Hot & Dusty

Can healthy soils help climate-stressed crops?

The 1930s Dust Bowl in southeastern Colorado offers a cautionary tale about agriculture at the intersection of rapid changes in temperature and precipitation. Homesteaders at the turn of the 20th century were drawn by the promise of free land. It worked well in the 1910s as rain was relatively plentiful and prices for wheat and other dryland crops soared because of war in Europe.

Then prices fell, and desperate farmers broke out more prairie sod to plant even more crops. In the ‘30s, hot and dry, dust-laden wind storms arrived, small at first, but intensifying each year until, by 1935, they lasted days at a time. Livestock were devastated. So were people. In Springfield, the Baca County seat, the morgue that March had six bodies, all victims of dust pneumonia, says the historian R. Douglas Hurt in “The Dust Bowl: An Agricultural and Social History.” Victims ranged from a 17-year-old girl to a 75-year-old man.

Ill-advised land use was at the core of what the historian Donald Worster has called among the world’s worst ecological catastrophes. Improved rainfall along with swift government action—including creation of the 692-square-mile Comanche National Grassland in southeastern Colorado—curbed the dust as the Dirty Thirties ended. It remains compelling testimony about the fragility of agriculture.

Climate models today vigorously point toward hotter, probably drier times ahead for farmers and ranchers on Colorado’s Eastern Plains as well as in mountain valleys and on the state’s Western Slope. How agriculture may evolve as climate and associated water changes occur remains uncertain.


The 2015 Colorado Climate Change Vulnerability Study by the Western Water Assessment and Colorado State University tells of growing seasons lengthening between 8 and 32 days by 2040 and, by 2070, between 21  and 46 days. The 2015 report also suggests decreasing crop yields due to increased heat stress and increased severity of droughts.

None of this is simple, though. Consider corn. It’s one of the three big crops in Colorado. Wheat, nearly all of it in dryland, has the most acreage at 2.26 million acres, followed by corn at 1.46 million acres—more than half of it irrigated—and hay at 1.44 million acres. Water needs for growing corn vary by location. It’s 27 inches at Burlington, but just 100 miles northwest at Akron, it’s 24 inches a year. Akron is a little cooler, has humidity that is a little higher, and a growing season that is just a few days shorter. Going north in Colorado reduces the evapotranspiration rates while going south increases them.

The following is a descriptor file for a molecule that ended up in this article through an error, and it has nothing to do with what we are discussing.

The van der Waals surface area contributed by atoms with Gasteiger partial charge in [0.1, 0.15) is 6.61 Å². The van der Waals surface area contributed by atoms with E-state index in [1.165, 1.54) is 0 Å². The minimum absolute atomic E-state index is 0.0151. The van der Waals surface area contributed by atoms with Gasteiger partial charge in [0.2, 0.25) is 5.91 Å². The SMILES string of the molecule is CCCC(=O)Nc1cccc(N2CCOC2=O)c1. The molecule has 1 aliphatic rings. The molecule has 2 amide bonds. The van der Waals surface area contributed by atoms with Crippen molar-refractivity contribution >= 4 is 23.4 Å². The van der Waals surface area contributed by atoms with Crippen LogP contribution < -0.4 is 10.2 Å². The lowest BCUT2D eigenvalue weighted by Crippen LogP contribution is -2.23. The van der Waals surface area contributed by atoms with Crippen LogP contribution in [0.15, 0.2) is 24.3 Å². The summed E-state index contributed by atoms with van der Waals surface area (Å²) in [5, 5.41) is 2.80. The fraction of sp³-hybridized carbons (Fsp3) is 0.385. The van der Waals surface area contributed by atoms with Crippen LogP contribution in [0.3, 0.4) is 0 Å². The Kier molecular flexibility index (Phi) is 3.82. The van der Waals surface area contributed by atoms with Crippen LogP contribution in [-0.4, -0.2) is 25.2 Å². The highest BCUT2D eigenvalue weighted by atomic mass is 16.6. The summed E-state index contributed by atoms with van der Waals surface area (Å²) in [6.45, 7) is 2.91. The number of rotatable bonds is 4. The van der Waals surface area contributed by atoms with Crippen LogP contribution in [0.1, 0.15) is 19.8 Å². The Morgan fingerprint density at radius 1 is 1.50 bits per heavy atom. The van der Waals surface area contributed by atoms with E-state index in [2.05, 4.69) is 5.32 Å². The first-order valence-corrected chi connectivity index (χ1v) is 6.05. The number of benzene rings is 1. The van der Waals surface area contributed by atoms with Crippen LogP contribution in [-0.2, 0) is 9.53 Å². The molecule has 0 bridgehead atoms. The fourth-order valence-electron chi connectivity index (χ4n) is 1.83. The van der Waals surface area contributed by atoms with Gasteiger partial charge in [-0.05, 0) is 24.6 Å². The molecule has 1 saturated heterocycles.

West of Springfield, Colorado, an abandoned home overlooks irrigated fields. Photo by Allen Best

A 2012 paper in the journal Agricultural Water Management by researchers from the U.S. Department of Agriculture and Colorado State University lays out the complexities of water demand for corn in a warming climate. The scientists studied prospects for corn in eastern Colorado under four climate change scenarios. Corn, along with other crops, will benefit from increased atmospheric carbon dioxide, which is essential for photosynthesis. Those benefits, however, will be more than offset by other manifestations of climate change, which will reduce yield, they concluded. “Climate change might not increase the total water demand of the crop, as commonly thought, because of the reduced duration of the crop-growing period and the effect of increased CO2 concentrations of decreasing the potential evapotranspiration demand,” they wrote. Adaptive measures can reduce or forestall these declines in yield.

The mechanics of this reduced yield are explained by Joel Schneekloth, a water resource specialist with Colorado State University Extension. Schneekloth says the optimal temperature for growing corn is 85 degrees. At higher temperatures, corn plants begin to shut down. They don’t draw as much water, nor do the leaves transpire moisture at higher levels. Water use may not increase because of the increased stress of heat, but production will likely fall.

Less precipitation concerns Schneekloth more than rising temperatures. If less rain falls, then many crops will need more supplemental irrigation. In much of northeastern Colorado, that means mining the retreating Ogallala Aquifer even more extensively. Instead of pumping 13 to 17 inches of Ogallala water a year to get a corn crop, climate change-induced drought might require 21 to 26 inches a year of supplemental water to offset decreased precipitation, according to Schneekloth.